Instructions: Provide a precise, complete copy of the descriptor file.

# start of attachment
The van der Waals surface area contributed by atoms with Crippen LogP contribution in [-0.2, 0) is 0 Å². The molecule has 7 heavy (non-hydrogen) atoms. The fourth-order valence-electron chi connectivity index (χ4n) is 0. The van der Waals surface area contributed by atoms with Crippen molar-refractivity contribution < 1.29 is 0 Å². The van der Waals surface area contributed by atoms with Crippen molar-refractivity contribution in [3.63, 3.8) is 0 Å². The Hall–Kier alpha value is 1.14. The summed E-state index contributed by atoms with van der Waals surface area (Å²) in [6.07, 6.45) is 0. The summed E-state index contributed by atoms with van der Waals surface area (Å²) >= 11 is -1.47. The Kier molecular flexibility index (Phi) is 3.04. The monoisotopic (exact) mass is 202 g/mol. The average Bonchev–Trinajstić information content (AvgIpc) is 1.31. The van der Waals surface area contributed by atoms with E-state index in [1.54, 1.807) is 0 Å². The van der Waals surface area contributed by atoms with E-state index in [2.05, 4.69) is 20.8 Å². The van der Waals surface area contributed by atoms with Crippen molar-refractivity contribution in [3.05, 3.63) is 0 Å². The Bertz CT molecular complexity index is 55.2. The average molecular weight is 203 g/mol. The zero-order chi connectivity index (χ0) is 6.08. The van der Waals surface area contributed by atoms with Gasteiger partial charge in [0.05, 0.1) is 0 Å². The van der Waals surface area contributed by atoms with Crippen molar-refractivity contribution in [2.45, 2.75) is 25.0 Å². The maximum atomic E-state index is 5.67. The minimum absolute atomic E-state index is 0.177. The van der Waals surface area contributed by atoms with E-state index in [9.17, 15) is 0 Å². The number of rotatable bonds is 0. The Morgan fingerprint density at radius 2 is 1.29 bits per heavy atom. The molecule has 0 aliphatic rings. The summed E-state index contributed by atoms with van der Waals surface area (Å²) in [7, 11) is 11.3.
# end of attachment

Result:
The van der Waals surface area contributed by atoms with Crippen LogP contribution in [-0.2, 0) is 0 Å². The molecule has 7 heavy (non-hydrogen) atoms. The fourth-order valence-electron chi connectivity index (χ4n) is 0. The van der Waals surface area contributed by atoms with Crippen molar-refractivity contribution < 1.29 is 0 Å². The van der Waals surface area contributed by atoms with Crippen molar-refractivity contribution in [3.63, 3.8) is 0 Å². The Hall–Kier alpha value is 1.14. The summed E-state index contributed by atoms with van der Waals surface area (Å²) in [6.07, 6.45) is 0. The summed E-state index contributed by atoms with van der Waals surface area (Å²) >= 11 is -1.47. The Kier molecular flexibility index (Phi) is 3.04. The monoisotopic (exact) mass is 202 g/mol. The average Bonchev–Trinajstić information content (AvgIpc) is 1.31. The van der Waals surface area contributed by atoms with E-state index in [1.54, 1.807) is 0 Å². The van der Waals surface area contributed by atoms with E-state index in [2.05, 4.69) is 20.8 Å². The van der Waals surface area contributed by atoms with Crippen molar-refractivity contribution in [3.05, 3.63) is 0 Å². The Bertz CT molecular complexity index is 55.2. The average molecular weight is 203 g/mol. The zero-order chi connectivity index (χ0) is 6.08. The van der Waals surface area contributed by atoms with Gasteiger partial charge in [0.05, 0.1) is 0 Å². The van der Waals surface area contributed by atoms with Crippen molar-refractivity contribution in [2.45, 2.75) is 25.0 Å². The maximum atomic E-state index is 5.67. The minimum absolute atomic E-state index is 0.177. The van der Waals surface area contributed by atoms with E-state index in [9.17, 15) is 0 Å². The number of rotatable bonds is 0. The Morgan fingerprint density at radius 2 is 1.29 bits per heavy atom. The molecule has 0 aliphatic rings. The summed E-state index contributed by atoms with van der Waals surface area (Å²) in [7, 11) is 11.3.